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THE GREATEST SERMON EVER PREACHED ON THE NORTH AMERICAN CONTINENT:
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In this age of rampant relativism, it can’t get any more negative than “No one…,” but these are Jesus’ words. They are the heart of the gospel, as far removed from a negative message as the east is from the west—absolute truth in pure white bold font, written on the bloodstained palm of a Savior who loves his own infinitely and eternally. Lord willing, the Son of God’s own words can change your life, or the life of someone you love, in an evening of reading.
Still the Noblest Calling
[Reprinted by permission of the Wall Street Journal]
I visited with three old friends recently at a park in my town. It seems like only yesterday that we were all together, but actually it had been 28 years. There was a crowd at the park that day, and it took us awhile to connect, but with the aid of a computer we made it. I found Lance at Panel 54W, line 037, Lynn over at Panel 51W, line 032, and Vince down at line 103 on Panel 27W. We were gung-ho young fighter pilots in Vietnam, the cream of the crop of the US Air Force pilot training system, and now their names are on that 250-foot-long, half-size model of the Vietnam Memorial that moves around the country. I had intentionally avoided visiting the wall when it came to town in years past, because I did not trust myself to behave in a composed manner, but after nearly three decades it was time to try for some closure on this issue. I told my wife that I preferred to go alone, if that was all right, and, truth be known, I nearly backed out at that.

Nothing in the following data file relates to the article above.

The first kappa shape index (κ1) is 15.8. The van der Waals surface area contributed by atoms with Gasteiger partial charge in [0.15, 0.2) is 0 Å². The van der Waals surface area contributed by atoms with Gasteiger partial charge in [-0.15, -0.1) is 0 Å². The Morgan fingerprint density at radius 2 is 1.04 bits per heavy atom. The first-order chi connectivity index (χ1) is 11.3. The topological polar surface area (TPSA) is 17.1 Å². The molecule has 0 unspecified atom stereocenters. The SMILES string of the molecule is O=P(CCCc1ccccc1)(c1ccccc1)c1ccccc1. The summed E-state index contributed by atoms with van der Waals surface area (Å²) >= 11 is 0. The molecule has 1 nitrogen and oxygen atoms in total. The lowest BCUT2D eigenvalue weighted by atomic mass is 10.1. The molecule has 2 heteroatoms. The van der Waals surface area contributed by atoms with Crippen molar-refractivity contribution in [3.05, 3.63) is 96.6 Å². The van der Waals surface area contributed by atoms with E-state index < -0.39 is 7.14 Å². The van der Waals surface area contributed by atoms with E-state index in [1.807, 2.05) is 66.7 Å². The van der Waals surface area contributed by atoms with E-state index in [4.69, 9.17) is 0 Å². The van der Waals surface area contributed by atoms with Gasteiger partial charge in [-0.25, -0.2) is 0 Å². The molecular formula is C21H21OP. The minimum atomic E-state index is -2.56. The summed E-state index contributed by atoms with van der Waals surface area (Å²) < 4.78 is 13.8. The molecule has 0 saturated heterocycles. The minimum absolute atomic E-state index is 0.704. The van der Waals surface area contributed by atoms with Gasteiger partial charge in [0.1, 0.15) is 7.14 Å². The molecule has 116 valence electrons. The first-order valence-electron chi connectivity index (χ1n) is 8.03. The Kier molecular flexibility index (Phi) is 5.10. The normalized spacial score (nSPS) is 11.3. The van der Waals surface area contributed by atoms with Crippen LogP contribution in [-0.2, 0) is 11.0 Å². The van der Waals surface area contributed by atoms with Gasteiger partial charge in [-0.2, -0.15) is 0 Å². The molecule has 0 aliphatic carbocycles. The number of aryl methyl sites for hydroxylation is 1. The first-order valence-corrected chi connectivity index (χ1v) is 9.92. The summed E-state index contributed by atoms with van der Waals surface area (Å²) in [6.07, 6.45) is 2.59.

Standing in front of that somber wall, I tried to keep it light, reminiscing about how things were back then. We used to joke about the psychiatric term for a passionate love affair with inanimate flying objects—we flew F-100’s—and we marveled at the thought that the taxpayers actually paid us to do this “work.” We were not draftees, but college graduates there by choice, opting for the cramped confines of a jet fighter cockpit over the comfort of corporate America. In all my life I’ve not been so passionate about any other work. If that sounds like an exaggeration, then you’ve never danced the wild blue with a supersonic angel.
I vividly remember the Sunday afternoon, in the summer of ‘68, when we flew out of Travis Air Force Base, California, on a troop transport headed for Vietnam. Lynn, Lance and I crowded around the same porthole and watched the Golden Gate Bridge disappear below broken clouds. We had gone through fighter pilot school together and had done some serious bonding. In an exceedingly rare moment of youthful fighter pilot humility, I wondered if I would live to see that bridge again. For reasons I still don’t understand, I was the only one of the three who did....